world-class birwatching sites

Such is the diversity of birdlife and wildlife in Somerset it is not surprising that the UK’s main conservation bodies have flagship nature reserves across the county.

The RSPB, Natural England, Wildfowl Trust, Somerset Wildlife Trust, and the Hawk and Owl Trust all have excellent reserves and viewing hides covering a wide range of habitats.

Depending on the weather, tide times, and what birds are around we will visit a mix of the best of these reserves. The RSPB’s Ham Wall and Natural England’s award-winning Avalon Marshes both renowned for their vast reedbed and marshland complex feature in our excursions, along with the Wildfowl Trust’s new reserve and viewing platforms at Steart Marshes which complements the Bridgwater Bay National Nature Reserve.

Of course our favourite birdwatching sites are our own personal ‘patches’. 

Stephen and Graeme have two ‘patches’ which they know with an intimacy that can only come by birdwatching the same site week in, week out; through all the varying seasons of the year. We will be happy to share our knowledge and anecdotes from two very special and very different birdwatching habitats.


Somerset is now the best place in Britain to see – and get great views of – some of the country’s most sought-after bird species and spectacles. What you will see depends, of course, on the time of year, but here are some of the highlights…


The Avalon Marshes are now the heron capital of Britain, with up to seven species breeding here. All year round, great white and little egrets float over the reedbeds, or fish in the watery ditches known as rhynes. In spring and summer, they are joined by flocks of the smaller cattle egret, and the rare and elusive little bittern and night heron. Bitterns, too, are often glimpsed as they fly low over the reeds – though they are easiest to see in late spring when they are feeding their young.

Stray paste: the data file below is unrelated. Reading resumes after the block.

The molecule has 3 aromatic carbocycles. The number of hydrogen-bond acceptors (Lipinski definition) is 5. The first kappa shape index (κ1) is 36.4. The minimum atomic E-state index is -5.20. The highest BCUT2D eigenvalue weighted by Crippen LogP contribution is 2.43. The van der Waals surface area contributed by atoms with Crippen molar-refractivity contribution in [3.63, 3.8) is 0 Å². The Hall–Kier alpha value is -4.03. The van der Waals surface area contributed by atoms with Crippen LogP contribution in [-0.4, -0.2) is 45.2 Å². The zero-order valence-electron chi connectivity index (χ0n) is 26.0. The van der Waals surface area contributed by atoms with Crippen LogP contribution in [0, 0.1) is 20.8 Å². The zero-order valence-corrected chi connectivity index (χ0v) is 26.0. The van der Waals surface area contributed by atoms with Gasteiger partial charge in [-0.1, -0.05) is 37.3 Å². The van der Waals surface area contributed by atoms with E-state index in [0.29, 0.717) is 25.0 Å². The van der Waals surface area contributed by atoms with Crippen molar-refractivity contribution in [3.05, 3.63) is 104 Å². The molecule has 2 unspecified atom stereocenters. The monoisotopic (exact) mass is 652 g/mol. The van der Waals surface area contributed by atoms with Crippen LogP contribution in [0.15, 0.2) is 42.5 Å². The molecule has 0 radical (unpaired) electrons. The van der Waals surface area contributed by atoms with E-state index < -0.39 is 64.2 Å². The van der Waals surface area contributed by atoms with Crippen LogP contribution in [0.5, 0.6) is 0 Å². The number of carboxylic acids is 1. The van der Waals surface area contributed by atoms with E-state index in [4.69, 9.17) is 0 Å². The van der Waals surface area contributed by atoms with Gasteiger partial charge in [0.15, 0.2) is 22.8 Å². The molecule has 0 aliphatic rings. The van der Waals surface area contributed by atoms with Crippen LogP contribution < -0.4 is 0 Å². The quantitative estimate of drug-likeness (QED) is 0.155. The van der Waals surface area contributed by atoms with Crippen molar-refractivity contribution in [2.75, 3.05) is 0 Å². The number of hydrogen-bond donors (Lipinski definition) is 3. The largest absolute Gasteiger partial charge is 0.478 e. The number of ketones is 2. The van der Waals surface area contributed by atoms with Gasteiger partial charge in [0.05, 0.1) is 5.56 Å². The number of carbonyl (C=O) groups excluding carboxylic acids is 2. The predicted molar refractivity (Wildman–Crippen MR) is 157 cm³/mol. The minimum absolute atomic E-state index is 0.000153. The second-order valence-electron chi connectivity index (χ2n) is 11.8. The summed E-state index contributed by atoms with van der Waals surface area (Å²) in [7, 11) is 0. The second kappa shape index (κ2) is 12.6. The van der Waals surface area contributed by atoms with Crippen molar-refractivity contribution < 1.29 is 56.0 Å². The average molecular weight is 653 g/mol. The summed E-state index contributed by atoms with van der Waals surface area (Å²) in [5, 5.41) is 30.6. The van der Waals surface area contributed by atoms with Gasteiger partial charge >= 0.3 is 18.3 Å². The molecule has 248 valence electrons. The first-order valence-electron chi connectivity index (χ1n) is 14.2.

Other waterbirds include the reintroduced flock of cranes in the southern part of the levels, which can be seen all year round; the occasional glossy ibis; and commoner – but still beautiful – species such as great crested and little grebes, and a wide selection of ducks – teal, wigeon and shoveler in winter and garganey in spring. Nearby Cheddar Reservoir provides a winter wildfowl bonanza: with vast flocks of coots, goldeneye and goosander, and the possibility of rarer divers and grebes.


In spring, Somerset resounds with birdsong: up to a dozen different kinds of warblers joining the resident chorus. Local woods are home to woodpeckers, nuthatch, treecreeper and marsh tit, while cuckoos call on the marshes, as elegant hobbies hunt for dragonflies in the blue skies above. And from November to February, you can see the greatest bird spectacle of all: the murmuration of up to half a million starlings as they come in to roost at dusk. This often attracts predators including peregrine and merlin, while marsh harrier is now a common sight all year round.


But the lovely thing about birding in Somerset is that almost anything can and does turn up. Recent sightings on Graeme and Stephen’s local patches have included red-backed shrike, wryneck, water pipit, barn owl, jack snipe, bearded tit, Mediterranean gull, grey phalarope and a warbler so rare that we can’t even tell you its name – but we might be able to show you! Elsewhere in the county, we’ve caught up with hawfinch, dipper, white stork, Iceland gull, yellow-browed warbler and collared pratincole – you never quite know what will be next!


Finally, let’s not forget the other wildlife on offer here in Somerset: roe deer and badgers are common, while in spring and summer the marshes and hills are home to a wide range of butterflies and dragonflies, including large blue, hairy dragonfly and scarce chaser. Weather permitting, our spring and summer trips will keep a close lookout for these dazzling creatures.